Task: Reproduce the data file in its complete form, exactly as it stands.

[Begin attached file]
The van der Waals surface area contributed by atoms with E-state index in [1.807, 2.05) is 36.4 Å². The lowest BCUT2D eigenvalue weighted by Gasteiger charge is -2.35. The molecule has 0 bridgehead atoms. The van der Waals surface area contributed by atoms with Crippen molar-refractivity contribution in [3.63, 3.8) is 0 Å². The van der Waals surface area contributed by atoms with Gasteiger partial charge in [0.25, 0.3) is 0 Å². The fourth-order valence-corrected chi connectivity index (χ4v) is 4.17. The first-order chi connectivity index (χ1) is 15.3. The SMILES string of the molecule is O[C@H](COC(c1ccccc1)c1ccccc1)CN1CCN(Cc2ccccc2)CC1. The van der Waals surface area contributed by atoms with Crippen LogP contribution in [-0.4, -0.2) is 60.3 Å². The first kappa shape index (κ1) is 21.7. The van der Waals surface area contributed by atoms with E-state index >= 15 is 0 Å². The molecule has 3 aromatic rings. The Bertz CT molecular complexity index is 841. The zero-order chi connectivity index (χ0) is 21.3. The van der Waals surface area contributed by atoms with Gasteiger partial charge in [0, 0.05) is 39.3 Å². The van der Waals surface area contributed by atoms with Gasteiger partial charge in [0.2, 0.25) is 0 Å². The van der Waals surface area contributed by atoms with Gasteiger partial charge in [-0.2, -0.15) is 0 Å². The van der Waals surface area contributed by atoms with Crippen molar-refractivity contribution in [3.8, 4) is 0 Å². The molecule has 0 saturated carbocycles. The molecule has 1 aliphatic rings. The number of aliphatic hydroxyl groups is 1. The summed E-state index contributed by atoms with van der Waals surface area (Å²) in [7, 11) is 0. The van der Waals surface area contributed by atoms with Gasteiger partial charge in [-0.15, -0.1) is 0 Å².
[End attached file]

The van der Waals surface area contributed by atoms with E-state index in [1.807, 2.05) is 36.4 Å². The lowest BCUT2D eigenvalue weighted by Gasteiger charge is -2.35. The molecule has 0 bridgehead atoms. The van der Waals surface area contributed by atoms with Crippen molar-refractivity contribution in [3.63, 3.8) is 0 Å². The van der Waals surface area contributed by atoms with Gasteiger partial charge in [0.25, 0.3) is 0 Å². The fourth-order valence-corrected chi connectivity index (χ4v) is 4.17. The first-order chi connectivity index (χ1) is 15.3. The SMILES string of the molecule is O[C@H](COC(c1ccccc1)c1ccccc1)CN1CCN(Cc2ccccc2)CC1. The van der Waals surface area contributed by atoms with Crippen LogP contribution in [-0.4, -0.2) is 60.3 Å². The first kappa shape index (κ1) is 21.7. The van der Waals surface area contributed by atoms with E-state index >= 15 is 0 Å². The molecule has 3 aromatic rings. The Bertz CT molecular complexity index is 841. The zero-order chi connectivity index (χ0) is 21.3. The van der Waals surface area contributed by atoms with Gasteiger partial charge in [0, 0.05) is 39.3 Å². The van der Waals surface area contributed by atoms with Gasteiger partial charge in [0.2, 0.25) is 0 Å². The van der Waals surface area contributed by atoms with Gasteiger partial charge in [-0.2, -0.15) is 0 Å². The van der Waals surface area contributed by atoms with Crippen molar-refractivity contribution in [3.8, 4) is 0 Å². The molecule has 0 saturated carbocycles. The molecule has 1 aliphatic rings. The number of aliphatic hydroxyl groups is 1. The summed E-state index contributed by atoms with van der Waals surface area (Å²) in [7, 11) is 0. The van der Waals surface area contributed by atoms with Gasteiger partial charge in [-0.15, -0.1) is 0 Å².